Let's Dance Carinda: Outback town that starred in Bowie clip taps into history to kick-start new festival

Let's Dance Carinda: Outback town that starred in Bowie clip taps into history to kick-start new festival

Let's Dance Carinda: Outback town that starred in Bowie clip taps into history to kick-start new festival

Updated 2 October 2017, 20:10 AEDT

The NSW outback town of Carinda, which was the back drop to the Let's Dance David Bowie film clip, attempts to re-enact the video with the help of flamboyant Australian artist Jeff Duff.

In its heyday, Carinda was a bustling outback town — there was a cinema, shops, two football teams and a thriving community.

Now, there's a pub and a petrol station.

But that hasn't stopped the remaining residents of this far western New South Wales town coming together to keep their home on the map.

Carinda has looked back to its link to rock and roll history to kick-start what it hopes will be an annual festival.

Thirty-four years ago David Bowie surprised the tiny town with a visit — and no-one who was there that day has ever forgotten.

At 26 years of age, Jude Masman said she was star-struck.

She met the singer, who she considered her idol, and found herself speechless.

"I am just standing there going absolutely hopeless. I just wish I could have talked to him more," she said.

David Bowie's death last year refocused attention on the town, which the world-renowned artist used as a backdrop to expose what he saw as Australia's endemic racism.

'People need to have some fun'

Today, the people of Carinda remain as divided as ever over the point he was trying to make.

Mo Regan is one of the organisers of the event.

She returned to Carinda four years ago.

"You've got your racists and your non-racists and I think it is just everywhere. Australia is big on that," Ms Regan said.

Her sister, sitting next to her on the verandah of the pub Bowie made famous, disagrees.

"I think it is more the opposite way actually — I think we are less racist," she said.

The organisers of Let's Dance Carinda said the festival's key purpose was to bring people together to have some fun.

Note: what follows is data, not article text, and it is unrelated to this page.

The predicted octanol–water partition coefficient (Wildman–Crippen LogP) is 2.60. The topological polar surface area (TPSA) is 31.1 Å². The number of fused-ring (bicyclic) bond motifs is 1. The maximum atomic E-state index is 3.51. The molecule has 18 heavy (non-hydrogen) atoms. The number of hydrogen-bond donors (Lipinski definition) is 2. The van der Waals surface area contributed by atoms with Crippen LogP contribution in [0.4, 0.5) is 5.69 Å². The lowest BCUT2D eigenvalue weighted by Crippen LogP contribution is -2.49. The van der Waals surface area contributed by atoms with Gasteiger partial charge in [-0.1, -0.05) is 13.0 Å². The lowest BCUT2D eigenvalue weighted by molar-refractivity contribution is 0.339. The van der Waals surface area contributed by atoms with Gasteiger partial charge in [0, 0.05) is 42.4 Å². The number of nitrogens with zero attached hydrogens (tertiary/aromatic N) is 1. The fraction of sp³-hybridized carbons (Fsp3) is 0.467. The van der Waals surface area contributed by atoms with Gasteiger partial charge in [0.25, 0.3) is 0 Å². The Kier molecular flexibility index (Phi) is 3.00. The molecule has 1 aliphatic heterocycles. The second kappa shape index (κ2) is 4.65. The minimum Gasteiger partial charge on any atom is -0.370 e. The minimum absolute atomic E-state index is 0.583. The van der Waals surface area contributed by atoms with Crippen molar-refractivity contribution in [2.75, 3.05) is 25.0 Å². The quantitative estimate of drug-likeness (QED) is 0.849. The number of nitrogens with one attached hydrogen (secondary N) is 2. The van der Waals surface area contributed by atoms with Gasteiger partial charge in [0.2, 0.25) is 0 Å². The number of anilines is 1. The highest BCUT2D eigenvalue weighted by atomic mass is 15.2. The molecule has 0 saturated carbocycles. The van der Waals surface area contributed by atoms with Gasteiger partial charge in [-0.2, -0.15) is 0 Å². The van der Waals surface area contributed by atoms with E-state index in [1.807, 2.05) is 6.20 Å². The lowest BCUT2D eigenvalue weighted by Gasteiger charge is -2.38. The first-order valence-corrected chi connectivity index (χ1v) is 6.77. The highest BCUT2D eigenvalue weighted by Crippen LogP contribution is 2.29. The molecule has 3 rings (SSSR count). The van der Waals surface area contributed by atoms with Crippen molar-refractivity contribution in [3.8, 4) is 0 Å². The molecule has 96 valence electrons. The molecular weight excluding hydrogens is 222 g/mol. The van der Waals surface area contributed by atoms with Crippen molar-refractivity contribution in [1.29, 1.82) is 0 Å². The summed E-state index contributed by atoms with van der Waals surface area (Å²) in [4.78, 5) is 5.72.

"Life on the land is hard. Years of dry weather takes its toll. People need to have some fun," they said.

The closest thing to the real Bowie

The town has turned to legendary Bowie tribute artist Jeff Duff — a performer whose own career has much in common with Bowie — to headline the town's festival.

Duff, who self-effacingly describes himself as "an A-lister in London for about five minutes", first met Bowie there in the 1980s when he came to see Duff perform.

They reconnected when Bowie lived in Sydney, and for a time they were neighbours.

For the people of Carinda, he is the closest they will ever get to seeing the real thing again.

"It's a gamble — putting up the money in the hope that people will come," one resident said on the eve of the festival.

Duff said he was happy to keep the memory of the artist alive.

"It's horrible to say that death had made him more popular, but it has," Duff said.

Call out around town cast the Let's Dance 'skit'

Jude Masman was in her 20s when Bowie came to town, and she almost missed seeing him.

"It was pretty much kept hush-hush until he showed up. Only the publican knew and he was told not to tell anyone," Ms Masman said.

Carinda was ultimately chosen because of the location of its hotel, on a corner, or so goes the folklore.

Ms Masman said who was chosen to appear in the video came down to a call-out around town.

"All the young people were out working [so] when they got here there was no-one in the pub so they had to ring up all around the town," she said.

"They got all the older people to come in, and they got the bus driver's wife, the policeman's wife and a few others and they were in the Let's Dance skit."

The chance to re-enact the video has come around again — this time it is Jeff Duff and his band paying homage to a legend.

Watch Ginny Stein's story on Lateline on Monday at 9:30pm AEDT on ABC News and 10:30pm on ABC TV.